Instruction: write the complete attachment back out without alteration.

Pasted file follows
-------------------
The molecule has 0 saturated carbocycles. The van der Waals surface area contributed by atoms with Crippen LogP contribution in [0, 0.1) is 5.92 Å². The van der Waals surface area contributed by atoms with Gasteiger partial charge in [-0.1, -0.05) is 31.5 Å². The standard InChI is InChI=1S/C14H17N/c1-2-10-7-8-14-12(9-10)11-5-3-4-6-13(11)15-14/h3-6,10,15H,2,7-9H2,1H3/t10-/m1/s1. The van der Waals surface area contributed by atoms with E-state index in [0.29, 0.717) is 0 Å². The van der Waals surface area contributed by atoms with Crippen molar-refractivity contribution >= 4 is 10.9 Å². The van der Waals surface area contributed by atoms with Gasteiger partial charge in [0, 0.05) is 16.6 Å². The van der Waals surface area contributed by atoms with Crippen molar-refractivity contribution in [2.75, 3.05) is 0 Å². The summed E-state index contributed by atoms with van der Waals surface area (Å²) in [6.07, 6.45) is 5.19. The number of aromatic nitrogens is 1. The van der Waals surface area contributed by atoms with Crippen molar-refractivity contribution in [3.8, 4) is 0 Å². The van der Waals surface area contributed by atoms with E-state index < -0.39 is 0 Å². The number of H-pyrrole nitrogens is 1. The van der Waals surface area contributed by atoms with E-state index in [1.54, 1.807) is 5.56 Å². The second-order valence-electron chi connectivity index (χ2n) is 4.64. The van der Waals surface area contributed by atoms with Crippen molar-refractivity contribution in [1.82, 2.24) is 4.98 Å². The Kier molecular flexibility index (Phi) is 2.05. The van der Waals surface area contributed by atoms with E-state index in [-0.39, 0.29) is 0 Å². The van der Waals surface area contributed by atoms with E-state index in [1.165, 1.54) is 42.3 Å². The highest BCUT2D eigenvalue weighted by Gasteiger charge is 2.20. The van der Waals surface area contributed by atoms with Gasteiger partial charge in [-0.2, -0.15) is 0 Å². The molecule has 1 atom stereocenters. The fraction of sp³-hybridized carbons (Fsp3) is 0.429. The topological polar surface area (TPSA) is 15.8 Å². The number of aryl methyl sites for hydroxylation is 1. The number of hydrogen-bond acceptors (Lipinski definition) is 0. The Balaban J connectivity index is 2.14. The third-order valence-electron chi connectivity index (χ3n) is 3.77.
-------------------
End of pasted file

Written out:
The molecule has 0 saturated carbocycles. The van der Waals surface area contributed by atoms with Crippen LogP contribution in [0, 0.1) is 5.92 Å². The van der Waals surface area contributed by atoms with Gasteiger partial charge in [-0.1, -0.05) is 31.5 Å². The standard InChI is InChI=1S/C14H17N/c1-2-10-7-8-14-12(9-10)11-5-3-4-6-13(11)15-14/h3-6,10,15H,2,7-9H2,1H3/t10-/m1/s1. The van der Waals surface area contributed by atoms with E-state index in [0.29, 0.717) is 0 Å². The van der Waals surface area contributed by atoms with Crippen molar-refractivity contribution >= 4 is 10.9 Å². The van der Waals surface area contributed by atoms with Gasteiger partial charge in [0, 0.05) is 16.6 Å². The van der Waals surface area contributed by atoms with Crippen molar-refractivity contribution in [2.75, 3.05) is 0 Å². The summed E-state index contributed by atoms with van der Waals surface area (Å²) in [6.07, 6.45) is 5.19. The number of aromatic nitrogens is 1. The van der Waals surface area contributed by atoms with Crippen molar-refractivity contribution in [3.8, 4) is 0 Å². The van der Waals surface area contributed by atoms with E-state index < -0.39 is 0 Å². The number of H-pyrrole nitrogens is 1. The van der Waals surface area contributed by atoms with E-state index in [1.54, 1.807) is 5.56 Å². The second-order valence-electron chi connectivity index (χ2n) is 4.64. The van der Waals surface area contributed by atoms with Crippen molar-refractivity contribution in [1.82, 2.24) is 4.98 Å². The Kier molecular flexibility index (Phi) is 2.05. The van der Waals surface area contributed by atoms with E-state index in [-0.39, 0.29) is 0 Å². The van der Waals surface area contributed by atoms with E-state index in [1.165, 1.54) is 42.3 Å². The highest BCUT2D eigenvalue weighted by Gasteiger charge is 2.20. The van der Waals surface area contributed by atoms with Gasteiger partial charge in [-0.2, -0.15) is 0 Å². The molecule has 1 atom stereocenters. The fraction of sp³-hybridized carbons (Fsp3) is 0.429. The topological polar surface area (TPSA) is 15.8 Å². The number of aryl methyl sites for hydroxylation is 1. The number of hydrogen-bond acceptors (Lipinski definition) is 0. The Balaban J connectivity index is 2.14. The third-order valence-electron chi connectivity index (χ3n) is 3.77.